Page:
Nada Alkutbi

Nada goes onto explain how you can use your subject matter experts to help accelerate your social growth “Then there’s your tier twos who are your real subject matter experts – those thought leaders that are willing to be involved in your marketing campaigns, speak at your events and webinars, and help you produce thought leadership content. Then tier three users are all other employees that might want to get social.” 

How to measure success at each stage of the funnel

All too often marketing activities aren’t tracked properly, making it a guessing game knowing what’s worked and what hasn’t. 

The first thing you need to do is set your KPIs around the activity you’re running and the stage it’s at: top of funnel, middle of funnel, or bottom of the funnel. These will differ depending on where your customers are in the user journey. Here’s how IBM measure success at each stage of the funnel: 

Upper funnel

“In terms of building the brand, the KPIs and the measurements that we’d look at are all around the upper funnel metrics. So that’s looking at on platform engagements which are likes, comments, and shares”. 

Nada goes on to state how this is a great indication of whether content is resonating with IBM’s audiences on social media. 

Mid funnel

The mid funnel focuses on customer experience. It’s really important “to monitor inbound DMs and comments that we’re getting, making sure that our audiences know that they’re heard and that we’re responding back and engaging in a dialogue with them”. 

Lower funnel

This stage of the funnel is where you’ll be looking to measure conversions. Nada goes on to talk about measuring “traffic driven to our landing pages, engaged visits, what percentage of new visitors we’re driving through the different social tactics and channels, and of course any registrations that were driven through the event and responses as well.”


No matter where in the funnel you are, you should always be using tracking links (UTMs) to correctly attribute success to the right content. This will ensure that you’re able to determine what pieces of content were the most impactful and resonated the most with your audience. Use this data to assemble reports and tailor your social media strategy going forward.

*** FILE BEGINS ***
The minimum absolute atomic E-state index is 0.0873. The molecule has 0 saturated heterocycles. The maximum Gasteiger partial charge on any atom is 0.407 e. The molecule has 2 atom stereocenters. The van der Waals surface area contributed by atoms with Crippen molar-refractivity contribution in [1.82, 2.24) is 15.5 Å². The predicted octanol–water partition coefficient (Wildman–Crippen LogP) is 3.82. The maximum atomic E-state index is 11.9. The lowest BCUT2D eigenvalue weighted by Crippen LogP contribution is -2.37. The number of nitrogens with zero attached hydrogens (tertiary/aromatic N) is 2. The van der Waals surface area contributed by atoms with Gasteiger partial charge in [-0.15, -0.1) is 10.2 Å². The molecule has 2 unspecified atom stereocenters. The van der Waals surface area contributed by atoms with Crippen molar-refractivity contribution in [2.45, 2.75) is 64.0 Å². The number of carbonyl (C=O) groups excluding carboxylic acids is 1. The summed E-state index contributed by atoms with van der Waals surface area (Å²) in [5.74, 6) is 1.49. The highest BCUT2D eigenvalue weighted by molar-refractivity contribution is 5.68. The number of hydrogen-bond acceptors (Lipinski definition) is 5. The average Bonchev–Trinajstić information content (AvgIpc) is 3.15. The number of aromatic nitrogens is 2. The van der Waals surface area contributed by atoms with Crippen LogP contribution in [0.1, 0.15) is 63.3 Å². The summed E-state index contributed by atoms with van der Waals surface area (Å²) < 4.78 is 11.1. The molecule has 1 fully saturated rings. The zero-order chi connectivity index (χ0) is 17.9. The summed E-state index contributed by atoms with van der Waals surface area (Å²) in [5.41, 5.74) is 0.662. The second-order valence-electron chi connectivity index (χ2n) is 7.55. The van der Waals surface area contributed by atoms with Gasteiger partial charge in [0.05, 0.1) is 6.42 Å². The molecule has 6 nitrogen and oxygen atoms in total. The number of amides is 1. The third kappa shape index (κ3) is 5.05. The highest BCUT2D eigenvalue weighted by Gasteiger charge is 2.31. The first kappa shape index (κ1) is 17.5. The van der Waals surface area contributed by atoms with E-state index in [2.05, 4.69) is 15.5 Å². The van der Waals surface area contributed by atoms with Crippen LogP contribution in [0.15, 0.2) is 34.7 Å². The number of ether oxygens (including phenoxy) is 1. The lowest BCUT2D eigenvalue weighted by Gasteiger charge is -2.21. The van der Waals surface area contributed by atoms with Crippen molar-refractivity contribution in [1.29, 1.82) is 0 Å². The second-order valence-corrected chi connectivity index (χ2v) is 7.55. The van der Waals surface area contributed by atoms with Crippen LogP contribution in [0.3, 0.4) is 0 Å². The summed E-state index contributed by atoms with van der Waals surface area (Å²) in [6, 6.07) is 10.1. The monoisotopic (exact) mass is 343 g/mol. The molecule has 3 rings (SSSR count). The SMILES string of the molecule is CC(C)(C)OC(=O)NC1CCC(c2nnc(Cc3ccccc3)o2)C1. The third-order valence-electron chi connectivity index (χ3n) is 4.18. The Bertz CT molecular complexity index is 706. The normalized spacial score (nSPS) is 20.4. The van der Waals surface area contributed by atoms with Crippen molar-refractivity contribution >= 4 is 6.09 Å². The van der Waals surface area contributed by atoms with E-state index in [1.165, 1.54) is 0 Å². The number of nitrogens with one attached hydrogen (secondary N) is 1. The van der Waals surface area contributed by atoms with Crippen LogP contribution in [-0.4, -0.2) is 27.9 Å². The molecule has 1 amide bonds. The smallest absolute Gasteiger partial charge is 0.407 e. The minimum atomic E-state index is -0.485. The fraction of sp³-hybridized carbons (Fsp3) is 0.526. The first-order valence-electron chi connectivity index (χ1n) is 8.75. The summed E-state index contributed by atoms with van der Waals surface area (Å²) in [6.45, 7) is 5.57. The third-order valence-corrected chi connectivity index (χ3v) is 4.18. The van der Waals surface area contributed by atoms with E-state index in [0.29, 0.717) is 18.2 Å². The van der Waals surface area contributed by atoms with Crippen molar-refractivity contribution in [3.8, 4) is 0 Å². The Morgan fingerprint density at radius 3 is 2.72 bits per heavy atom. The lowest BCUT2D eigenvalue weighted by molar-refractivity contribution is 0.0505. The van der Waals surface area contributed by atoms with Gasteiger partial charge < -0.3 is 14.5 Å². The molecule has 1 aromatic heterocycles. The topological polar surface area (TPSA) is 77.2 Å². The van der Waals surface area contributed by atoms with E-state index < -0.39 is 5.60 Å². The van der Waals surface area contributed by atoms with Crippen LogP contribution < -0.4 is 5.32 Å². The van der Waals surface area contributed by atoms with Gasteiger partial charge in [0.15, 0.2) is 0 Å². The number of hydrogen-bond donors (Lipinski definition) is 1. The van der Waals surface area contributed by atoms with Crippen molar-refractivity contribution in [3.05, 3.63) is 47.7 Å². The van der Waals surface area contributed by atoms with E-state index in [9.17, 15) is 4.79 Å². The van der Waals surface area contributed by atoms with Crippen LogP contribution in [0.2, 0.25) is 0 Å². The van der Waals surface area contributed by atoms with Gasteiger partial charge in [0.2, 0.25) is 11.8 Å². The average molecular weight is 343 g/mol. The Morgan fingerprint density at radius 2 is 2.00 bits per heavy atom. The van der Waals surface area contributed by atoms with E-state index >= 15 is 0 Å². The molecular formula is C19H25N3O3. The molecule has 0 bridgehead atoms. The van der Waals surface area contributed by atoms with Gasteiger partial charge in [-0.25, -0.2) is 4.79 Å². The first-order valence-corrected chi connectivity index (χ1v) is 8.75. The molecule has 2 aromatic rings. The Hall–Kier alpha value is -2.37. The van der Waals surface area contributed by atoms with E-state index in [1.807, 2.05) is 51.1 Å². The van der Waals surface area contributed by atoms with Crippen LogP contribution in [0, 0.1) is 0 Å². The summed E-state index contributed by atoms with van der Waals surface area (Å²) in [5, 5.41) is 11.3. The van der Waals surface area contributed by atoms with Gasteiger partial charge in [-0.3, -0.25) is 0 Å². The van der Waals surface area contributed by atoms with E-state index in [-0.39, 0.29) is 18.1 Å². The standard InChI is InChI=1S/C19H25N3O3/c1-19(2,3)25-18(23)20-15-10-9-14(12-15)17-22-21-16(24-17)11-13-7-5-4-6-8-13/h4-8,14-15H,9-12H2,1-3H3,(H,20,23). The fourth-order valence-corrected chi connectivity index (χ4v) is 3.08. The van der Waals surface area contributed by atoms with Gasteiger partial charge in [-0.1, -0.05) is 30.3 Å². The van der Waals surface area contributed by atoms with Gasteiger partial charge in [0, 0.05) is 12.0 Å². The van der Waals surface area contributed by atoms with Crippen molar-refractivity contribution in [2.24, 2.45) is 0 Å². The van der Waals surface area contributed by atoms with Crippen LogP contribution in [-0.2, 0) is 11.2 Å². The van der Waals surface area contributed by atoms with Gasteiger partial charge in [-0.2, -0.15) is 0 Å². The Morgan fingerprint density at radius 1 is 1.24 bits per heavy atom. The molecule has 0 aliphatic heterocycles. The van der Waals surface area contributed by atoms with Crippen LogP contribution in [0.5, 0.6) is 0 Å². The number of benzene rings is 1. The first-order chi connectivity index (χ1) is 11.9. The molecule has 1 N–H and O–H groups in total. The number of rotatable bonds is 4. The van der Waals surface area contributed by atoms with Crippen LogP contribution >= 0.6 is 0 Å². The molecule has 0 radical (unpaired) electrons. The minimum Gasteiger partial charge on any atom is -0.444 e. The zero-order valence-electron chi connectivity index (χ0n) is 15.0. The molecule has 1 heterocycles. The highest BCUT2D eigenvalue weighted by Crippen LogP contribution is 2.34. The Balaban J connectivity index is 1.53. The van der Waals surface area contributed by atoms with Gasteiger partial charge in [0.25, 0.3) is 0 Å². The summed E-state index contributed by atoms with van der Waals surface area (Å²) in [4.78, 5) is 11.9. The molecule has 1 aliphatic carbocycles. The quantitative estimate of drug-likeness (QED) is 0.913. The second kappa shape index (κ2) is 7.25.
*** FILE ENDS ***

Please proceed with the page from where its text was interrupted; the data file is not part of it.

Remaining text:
When setting benchmarks, “it’s always a good idea to benchmark against yourself and how well your content performed last year”. Nada explained that at IBM, they consider year-on-year improvement to compare their results to, and you can even compare to similar accounts, or compare to accounts in other markets. 

How to choose the right influencer for your campaign

Influencer marketing can be extremely powerful and can help you build brand awareness, credibility and trust with your target audience. Influencers are great if you’re looking to pivot the perception of your brand, and help highlight your offering so people can associate it with you.

Before identifying external influencers, don’t overlook using your team as part of your influencer marketing campaign. Nada spoke to us about how IBM were able to create some of their best quality content and leadership content through internal influencer marketing campaigns. 

The next step is to approach external influencers. IBM uses a third-party agency to help identify influencers based on the topics they want to cover in their campaign. From here, several metrics are considered to see who’s going to be a good fit, including authority, reach, resonance and relevance. 

You also need to consider where potential influencers are active on social media – does this fit with your goals? If an influencer is very active on LinkedIn, then this could indicate that they would be a great addition to your campaign and set you up for success. 

Finally, when you’re ready to work with an influencer, be sure to create the brief together. Nada goes on to talk about the advantages of this “I’m really big on co-creating the brief with the influencer, so it isn’t just about us also dictating what we want to do. I think it’s really important that we have that conversation with the influencers because they know their audience best and they know what kind of content resonates best for their audiences as well.”

Now you’re ready to start your campaign! If you use any of the lessons from IBM that we’ve talked about today, be sure to drop Nada a line on Twitter or LinkedIn. We’ll be back next month with another Sharing Social podcast episode and plenty of learnings!

Be sure to give the episode a listen here.

Becca Holloway

Becca Holloway

Senior Social Media Consultant

Becca is an award winning Senior Social Media Consultant who specialises in paid social media campaigns.